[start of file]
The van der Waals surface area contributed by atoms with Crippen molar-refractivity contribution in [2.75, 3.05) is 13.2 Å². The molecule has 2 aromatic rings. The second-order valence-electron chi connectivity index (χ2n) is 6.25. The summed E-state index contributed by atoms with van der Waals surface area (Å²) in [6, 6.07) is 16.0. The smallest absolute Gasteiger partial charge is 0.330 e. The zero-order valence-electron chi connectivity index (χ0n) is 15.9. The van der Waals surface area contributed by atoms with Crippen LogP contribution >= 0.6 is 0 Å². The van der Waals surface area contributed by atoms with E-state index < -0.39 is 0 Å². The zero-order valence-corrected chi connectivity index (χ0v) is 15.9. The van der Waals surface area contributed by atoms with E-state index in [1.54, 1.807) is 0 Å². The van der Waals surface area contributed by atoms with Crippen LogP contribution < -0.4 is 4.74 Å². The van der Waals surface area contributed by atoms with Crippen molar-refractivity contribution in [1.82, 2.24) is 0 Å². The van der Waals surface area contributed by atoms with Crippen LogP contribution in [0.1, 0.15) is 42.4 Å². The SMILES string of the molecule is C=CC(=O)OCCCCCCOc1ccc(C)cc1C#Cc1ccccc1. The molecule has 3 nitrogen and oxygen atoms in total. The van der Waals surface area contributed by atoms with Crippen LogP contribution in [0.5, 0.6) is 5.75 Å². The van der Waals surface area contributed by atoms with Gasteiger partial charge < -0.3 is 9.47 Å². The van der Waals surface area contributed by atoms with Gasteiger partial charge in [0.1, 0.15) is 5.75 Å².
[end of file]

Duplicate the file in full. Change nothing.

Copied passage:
The van der Waals surface area contributed by atoms with Crippen molar-refractivity contribution in [2.75, 3.05) is 13.2 Å². The molecule has 2 aromatic rings. The second-order valence-electron chi connectivity index (χ2n) is 6.25. The summed E-state index contributed by atoms with van der Waals surface area (Å²) in [6, 6.07) is 16.0. The smallest absolute Gasteiger partial charge is 0.330 e. The zero-order valence-electron chi connectivity index (χ0n) is 15.9. The van der Waals surface area contributed by atoms with Crippen LogP contribution >= 0.6 is 0 Å². The van der Waals surface area contributed by atoms with E-state index < -0.39 is 0 Å². The zero-order valence-corrected chi connectivity index (χ0v) is 15.9. The van der Waals surface area contributed by atoms with E-state index in [1.54, 1.807) is 0 Å². The van der Waals surface area contributed by atoms with Crippen LogP contribution < -0.4 is 4.74 Å². The van der Waals surface area contributed by atoms with Crippen molar-refractivity contribution in [1.82, 2.24) is 0 Å². The van der Waals surface area contributed by atoms with Crippen LogP contribution in [0.1, 0.15) is 42.4 Å². The SMILES string of the molecule is C=CC(=O)OCCCCCCOc1ccc(C)cc1C#Cc1ccccc1. The molecule has 3 nitrogen and oxygen atoms in total. The van der Waals surface area contributed by atoms with Crippen LogP contribution in [0.5, 0.6) is 5.75 Å². The van der Waals surface area contributed by atoms with Gasteiger partial charge < -0.3 is 9.47 Å². The van der Waals surface area contributed by atoms with Gasteiger partial charge in [0.1, 0.15) is 5.75 Å².